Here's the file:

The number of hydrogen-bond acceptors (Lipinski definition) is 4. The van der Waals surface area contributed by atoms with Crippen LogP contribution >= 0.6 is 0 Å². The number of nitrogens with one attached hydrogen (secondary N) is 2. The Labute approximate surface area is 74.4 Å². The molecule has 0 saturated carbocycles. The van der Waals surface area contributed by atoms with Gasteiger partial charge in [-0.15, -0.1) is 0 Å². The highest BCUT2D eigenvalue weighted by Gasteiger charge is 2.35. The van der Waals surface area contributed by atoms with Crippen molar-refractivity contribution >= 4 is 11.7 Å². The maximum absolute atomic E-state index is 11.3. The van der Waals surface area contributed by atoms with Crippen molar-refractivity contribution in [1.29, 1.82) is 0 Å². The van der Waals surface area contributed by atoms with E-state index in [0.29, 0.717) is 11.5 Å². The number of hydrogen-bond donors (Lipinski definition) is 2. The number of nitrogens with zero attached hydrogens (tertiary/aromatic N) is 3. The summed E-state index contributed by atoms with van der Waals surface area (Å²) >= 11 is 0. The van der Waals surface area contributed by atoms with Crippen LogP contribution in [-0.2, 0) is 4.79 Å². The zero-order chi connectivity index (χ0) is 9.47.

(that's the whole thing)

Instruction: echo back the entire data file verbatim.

The number of hydrogen-bond acceptors (Lipinski definition) is 4. The van der Waals surface area contributed by atoms with Crippen LogP contribution >= 0.6 is 0 Å². The number of nitrogens with one attached hydrogen (secondary N) is 2. The Labute approximate surface area is 74.4 Å². The molecule has 0 saturated carbocycles. The van der Waals surface area contributed by atoms with Gasteiger partial charge in [-0.15, -0.1) is 0 Å². The highest BCUT2D eigenvalue weighted by Gasteiger charge is 2.35. The van der Waals surface area contributed by atoms with Crippen molar-refractivity contribution >= 4 is 11.7 Å². The maximum absolute atomic E-state index is 11.3. The van der Waals surface area contributed by atoms with Crippen molar-refractivity contribution in [1.29, 1.82) is 0 Å². The van der Waals surface area contributed by atoms with E-state index in [0.29, 0.717) is 11.5 Å². The number of hydrogen-bond donors (Lipinski definition) is 2. The number of nitrogens with zero attached hydrogens (tertiary/aromatic N) is 3. The summed E-state index contributed by atoms with van der Waals surface area (Å²) >= 11 is 0. The van der Waals surface area contributed by atoms with Crippen LogP contribution in [-0.2, 0) is 4.79 Å². The zero-order chi connectivity index (χ0) is 9.47.